The Commonwealth Games equivalent of the Olympic torch started its
African leg when it arrived in Freetown, Sierra Leone on Dec. 30.
Honorary legal advisor to the Commonwealth Games Federation, Sharad Rao, received it when it arrived.
Kenya's Head of State, President Uhuru Kenyatta, is expected to
receive the baton upon touchdown in keeping with tradition to flag off
"On Monday, Jan. 13, the baton will be taken to the Karura Forest
where children from several schools including children with disability
will be given the opportunity to view the baton and run with it during
its journey in the forest," tour organisers stated Thursday.
The chairman of Kenya's Olympic Committee, Kipchoge Keino added, "It
is indeed an honor that Rao was chosen to receive the Baton when it
arrived in Africa."
"He is the longest standing and most respected member of the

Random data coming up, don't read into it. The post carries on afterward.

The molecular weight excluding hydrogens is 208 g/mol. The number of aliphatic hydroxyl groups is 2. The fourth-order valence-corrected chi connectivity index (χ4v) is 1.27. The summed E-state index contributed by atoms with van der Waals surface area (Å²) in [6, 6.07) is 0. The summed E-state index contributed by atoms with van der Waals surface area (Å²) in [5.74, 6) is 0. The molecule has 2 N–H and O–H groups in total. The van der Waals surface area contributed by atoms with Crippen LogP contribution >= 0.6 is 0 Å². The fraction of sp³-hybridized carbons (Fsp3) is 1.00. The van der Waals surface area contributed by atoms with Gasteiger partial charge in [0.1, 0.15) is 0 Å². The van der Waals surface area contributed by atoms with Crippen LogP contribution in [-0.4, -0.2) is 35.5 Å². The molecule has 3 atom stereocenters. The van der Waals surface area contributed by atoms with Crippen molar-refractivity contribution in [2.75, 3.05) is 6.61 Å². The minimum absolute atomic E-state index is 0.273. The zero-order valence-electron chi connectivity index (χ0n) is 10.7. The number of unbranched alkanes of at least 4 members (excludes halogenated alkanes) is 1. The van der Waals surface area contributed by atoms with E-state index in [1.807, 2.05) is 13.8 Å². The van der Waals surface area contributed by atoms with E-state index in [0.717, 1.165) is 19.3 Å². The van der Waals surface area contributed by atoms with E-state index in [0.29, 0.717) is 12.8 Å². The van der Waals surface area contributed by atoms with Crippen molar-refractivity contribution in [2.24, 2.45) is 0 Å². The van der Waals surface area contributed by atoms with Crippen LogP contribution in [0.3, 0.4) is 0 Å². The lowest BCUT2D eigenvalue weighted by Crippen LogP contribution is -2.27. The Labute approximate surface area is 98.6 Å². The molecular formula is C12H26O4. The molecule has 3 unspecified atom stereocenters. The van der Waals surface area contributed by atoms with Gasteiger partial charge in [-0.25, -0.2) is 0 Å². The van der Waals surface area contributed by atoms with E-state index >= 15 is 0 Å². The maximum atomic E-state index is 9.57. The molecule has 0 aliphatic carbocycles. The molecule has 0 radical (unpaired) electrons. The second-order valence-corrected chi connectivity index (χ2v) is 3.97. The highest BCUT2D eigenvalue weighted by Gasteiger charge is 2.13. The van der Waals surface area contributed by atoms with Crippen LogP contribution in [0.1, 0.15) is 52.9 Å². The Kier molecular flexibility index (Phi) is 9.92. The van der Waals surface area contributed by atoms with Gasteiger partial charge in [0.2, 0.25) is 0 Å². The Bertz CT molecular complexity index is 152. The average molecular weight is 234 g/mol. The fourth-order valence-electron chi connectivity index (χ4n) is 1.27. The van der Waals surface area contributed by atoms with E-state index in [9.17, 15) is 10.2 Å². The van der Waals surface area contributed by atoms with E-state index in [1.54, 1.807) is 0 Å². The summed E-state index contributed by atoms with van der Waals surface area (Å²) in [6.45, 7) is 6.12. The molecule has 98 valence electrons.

Commonwealth Games Federation. I take over the baton from Sharad and
travel through to Uganda, Rwanda and Tanzania."
After Freetown, the baton travelled to Ghana where it was received by
the Vice President of Ghana, then on to Abuja where it was received by
the President of Nigeria.
The baton is now in Cameroon and was flagged off by Queen Elizabeth
II on Oct. 9 to travel through all countries and territories of the
Commonwealth over 288 days and covering 190,000 kilometres before
concluding its journey at the opening of the 2014 Commonwealth Games in
Glasgow on July 23.
The Baton contains a message from the Queen which she will read out at the opening of the Games.
Kenya excelled at the last Club Games in Delhi, India, where it
topped Africa with 12 gold, 11 silver and nine bronze, her best ever
Jason Dunford also became the first non-runner to bag the top medal
when he won the men's 50m butterfly top medal with bronze medallist,
Joshua Makonjio, the only other non-athlete to medal in Delhi 2010